Chris Thomas recently joined us for respite at the hospice. Here’s what he had to say about the food, the carers… and the elephant.

We arrived around midday to a lovely greeting and went straight up to my room – it was very spacious with ensuite wet room, access to the huge balcony and views of the garden, the fields beyond and the distant hills. There were sheep in the nearest field which reminded me of the cottage in Scleddau, as at certain times of the year we could hear the sheep in the field behind.

The staff took me down for lunch and I met one or two of the other patients and numerous staff who were all great. The food was excellent all week, although I could never become a vegetarian. There is only so much Quorn or tofu one can eat! I’m showing my ignorance… Quorn probably is tofu. Fortunately for me there was a fish option on two days and much to my surprise home-made pizza and proper chips one day. I developed a liking for cheese omelette for tea / supper.

“I could never become a vegetarian. There is only so much Quorn or tofu one can eat!”

The staff at the hospice are just amazing; whether they are nurses, volunteer carers, or brothers and sisters from the religious community 20 minutes away. The meals coordinator, who is also a carer, rang before I arrived there to check on my likes and dislikes and what I drank. Lorna said she sounded delightful on the phone and indeed she is.

Many of the carers are local people. They are all different; some are quiet and serene, some just normal and one or two quite noisy – but yet they all have endless patience, are caring, kind and have a deep respect and love of humanity.

One perhaps shouldn’t have favourites, but two of the noisier ones stand out. I nicknamed them Laurel and Hardy. They were a laugh a minute and loved the music on my iPad. I have this image of Hardy pogo-sticking across my room to ‘Caroline’ by Status Quo, and Laurel strutting across the room to ‘I Can’t Get No Satisfaction’. Priceless!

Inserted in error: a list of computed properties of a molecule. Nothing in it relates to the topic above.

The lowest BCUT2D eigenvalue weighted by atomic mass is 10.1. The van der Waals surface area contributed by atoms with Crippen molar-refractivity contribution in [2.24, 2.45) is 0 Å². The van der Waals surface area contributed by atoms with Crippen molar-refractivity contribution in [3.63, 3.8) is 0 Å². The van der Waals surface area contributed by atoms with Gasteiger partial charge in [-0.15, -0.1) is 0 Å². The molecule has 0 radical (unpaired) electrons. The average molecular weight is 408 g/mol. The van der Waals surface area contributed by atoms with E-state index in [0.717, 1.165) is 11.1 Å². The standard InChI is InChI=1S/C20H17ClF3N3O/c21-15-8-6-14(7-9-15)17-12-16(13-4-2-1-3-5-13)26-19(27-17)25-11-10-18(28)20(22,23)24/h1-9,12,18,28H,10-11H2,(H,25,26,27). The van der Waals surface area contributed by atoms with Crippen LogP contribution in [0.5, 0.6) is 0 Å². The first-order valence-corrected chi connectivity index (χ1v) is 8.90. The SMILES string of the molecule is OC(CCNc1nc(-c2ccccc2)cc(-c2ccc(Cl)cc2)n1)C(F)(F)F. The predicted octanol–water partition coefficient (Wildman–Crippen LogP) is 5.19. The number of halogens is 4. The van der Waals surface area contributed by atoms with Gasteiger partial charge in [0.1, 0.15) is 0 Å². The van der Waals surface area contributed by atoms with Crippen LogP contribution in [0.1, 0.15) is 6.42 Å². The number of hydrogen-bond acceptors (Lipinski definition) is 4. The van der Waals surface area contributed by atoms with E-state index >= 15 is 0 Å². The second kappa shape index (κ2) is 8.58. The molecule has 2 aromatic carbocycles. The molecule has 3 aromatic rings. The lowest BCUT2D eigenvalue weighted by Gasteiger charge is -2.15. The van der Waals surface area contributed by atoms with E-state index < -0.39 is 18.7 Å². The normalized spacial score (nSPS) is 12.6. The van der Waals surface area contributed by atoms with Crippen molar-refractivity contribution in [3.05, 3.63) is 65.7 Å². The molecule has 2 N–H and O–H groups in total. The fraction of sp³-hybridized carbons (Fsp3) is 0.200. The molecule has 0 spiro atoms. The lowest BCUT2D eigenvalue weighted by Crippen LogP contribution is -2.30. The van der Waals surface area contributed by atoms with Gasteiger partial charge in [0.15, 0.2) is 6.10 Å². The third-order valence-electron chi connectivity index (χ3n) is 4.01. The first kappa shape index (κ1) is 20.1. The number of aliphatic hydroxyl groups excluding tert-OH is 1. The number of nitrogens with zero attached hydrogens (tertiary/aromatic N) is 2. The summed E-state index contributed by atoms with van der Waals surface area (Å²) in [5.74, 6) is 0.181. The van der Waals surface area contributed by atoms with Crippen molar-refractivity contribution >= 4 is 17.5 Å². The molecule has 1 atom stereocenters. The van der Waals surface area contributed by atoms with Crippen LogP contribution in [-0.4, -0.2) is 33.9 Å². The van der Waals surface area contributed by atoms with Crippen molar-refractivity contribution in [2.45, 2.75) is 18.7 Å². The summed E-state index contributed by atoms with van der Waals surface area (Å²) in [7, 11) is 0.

On Thursday there was a trip to see Valli bathing and to one of the temples to observe a puja (the monks / brothers chanting). I had to miss this due to my bowel problem, but one of the sisters from the community provisionally arranged for me to go on the Friday morning.

I was fine on Friday and it was a lovely day. One of the brothers came to collect me and Laurel came to look after me. A bonus on the way there; I saw my first lambs of 2018 a couple of miles short of Skanda Vale. The nearest place appears to be Pencader but the whole area is a maze of lanes and not a single sign leading you to Skanda Vale until you are there… and so to Valli. Very much the highlight of the week.

One of the brothers took us in to meet Valli. She is just lovely and so friendly especially if you’ve got food. She dribbles a lot as I do but is very gentle with her trunk. Elephants eyes are so expressive and hers were no exception. That’s what really gets me. I couldn’t stop grinning and the nurse with me couldn’t couldn’t stop crying.

“I couldn’t stop grinning and the nurse with me couldn’t couldn’t stop crying.”

The brother who has been with her all the 37 years shares the duties with two other brothers. He designed the new elephant house for up to four elephant. We watched Valli and her keeper go off for their daily walk (up to eight kilometres) accompanied by the Beagle. Valli loves dogs.

We were then taken on a whistle-stop tour. They have over 200 animals in the sanctuary and we saw deer, mules, donkeys, ponies, Shetland ponies and loads of birds including white peacocks. They also have water buffalo and a herd of about 50 cattle. We saw some of the temples and living accommodation and the brothers / monks going about their daily tasks. The puja will have to wait until the next time.

The Guru who started the whole project in the 70’s only bought a very small plot of land. He is now buried adjacent to the deer park and wood. The whole complex now covers 300 acres. Apart from the living accommodation and the temples there is a large coach park and car park. They can feed up to 700 at a time, so they must on occasion have vast numbers of pilgrims. The ethos is non-denominational. The whole place certainly has a feeling of peace and serenity.

“The whole place certainly has a feeling of peace and serenity.”

Back to the hospice for lunch and Ben collected me at half past two. Somehow he managed to get the Stedy in the car as well to save the hospice having to bring it. Emotional farewells after a memorable week that helps to restore ones faith in the human race.

Lovely to be home with Lorna and Sydney and another visit to look forward to in May or June.

My love to everybody.


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A bedroom in our respite unit: